Is It Wrong to Kick an Obnoxious Kid Out of a Boise restaurant?
That's a tough one. As someone who spent more than 10 years in Special Education, I've been humbled by little peoples' challenging behaviors more times than I can recall. From managing run-of-the-mill toddler temper-tantrums as a preschool teacher, to helping teenagers deescalate from emotional crisis, I've been around the school yard when it comes to behavior management.
Kids & Curve Balls
Let's be honest: kids throw parents some of life's most wicked curve balls. Bedtime defiance, dental hygiene avoidance, and public meltdowns are a typical Tuesday for droves of us in the business of raising babies. It happens. Kids are kids.
No matter how diligent we are in our efforts to teach our babes healthy behaviors and good social skills, they come unhinged like anyone else. Sometimes it's an afternoon nap gone awry. Other times it's the bump in their sock that set them off. The catalyst for the meltdown is irrelevant. Once a kid skyrockets into meltdown mode, it's an all hands on-deck affair.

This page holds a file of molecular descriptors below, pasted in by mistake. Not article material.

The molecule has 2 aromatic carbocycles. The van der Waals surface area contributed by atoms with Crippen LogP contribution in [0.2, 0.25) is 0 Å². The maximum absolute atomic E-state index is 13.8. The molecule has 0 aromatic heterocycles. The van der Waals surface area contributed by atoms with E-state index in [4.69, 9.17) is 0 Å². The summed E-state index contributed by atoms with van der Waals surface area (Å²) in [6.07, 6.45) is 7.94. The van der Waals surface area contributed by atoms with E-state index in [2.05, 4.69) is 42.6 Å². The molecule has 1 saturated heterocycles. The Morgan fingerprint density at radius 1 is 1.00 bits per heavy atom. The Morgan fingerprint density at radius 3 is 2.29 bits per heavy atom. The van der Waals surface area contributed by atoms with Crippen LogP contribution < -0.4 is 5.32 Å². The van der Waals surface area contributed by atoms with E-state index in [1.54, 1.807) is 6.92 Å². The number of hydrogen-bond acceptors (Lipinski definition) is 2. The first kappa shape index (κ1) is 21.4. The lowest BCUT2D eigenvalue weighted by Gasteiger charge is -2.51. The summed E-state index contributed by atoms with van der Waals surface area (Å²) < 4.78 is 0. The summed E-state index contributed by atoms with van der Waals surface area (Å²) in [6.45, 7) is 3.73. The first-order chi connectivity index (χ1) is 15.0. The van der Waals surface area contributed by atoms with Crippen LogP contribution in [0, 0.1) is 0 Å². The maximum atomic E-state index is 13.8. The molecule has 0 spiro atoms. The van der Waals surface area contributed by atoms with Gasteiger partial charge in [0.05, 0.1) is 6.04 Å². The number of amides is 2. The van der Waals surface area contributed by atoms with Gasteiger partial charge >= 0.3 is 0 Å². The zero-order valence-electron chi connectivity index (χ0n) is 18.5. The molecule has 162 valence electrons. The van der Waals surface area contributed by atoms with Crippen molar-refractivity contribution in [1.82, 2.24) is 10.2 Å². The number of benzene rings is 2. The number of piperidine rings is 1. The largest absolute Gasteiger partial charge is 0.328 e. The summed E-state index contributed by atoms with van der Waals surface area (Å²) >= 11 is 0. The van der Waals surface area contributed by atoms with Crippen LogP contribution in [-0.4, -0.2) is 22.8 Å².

Meltdown: it's what's for dinner
In the context of a kid's world-class meltdown in a crowded restaurant on Friday night, it's even more intense. We get it. No one, no matter how many kids they've raised, wants to hear someone's three-year-old lose it and disrupt our first night out in months. But try thinking about it this way: neither do their parents. Adding insult to their injury are the judgmental sighs and high-brow stares they absorb during the episode.
Imagine doing your best to calm your child down in the midst of a meltdown. A few moments in, a restaurant manager approaches you and asks you to exit the establishment.
Humiliated, you begin the walk of shame towards the door when you're struck by the memory of wishing this same fate onto another struggling parent at some point in your past. Maybe it was before you were a parent. Maybe it was before your own kid put you through the ringer in public. Whatever the case, you get it now.
So parents, the next time you hear a kid losing it while you're out to dinner, maybe try a little harder to exercise compassion and understanding. Remember, today's it's their kid; tomorrow it could be yours.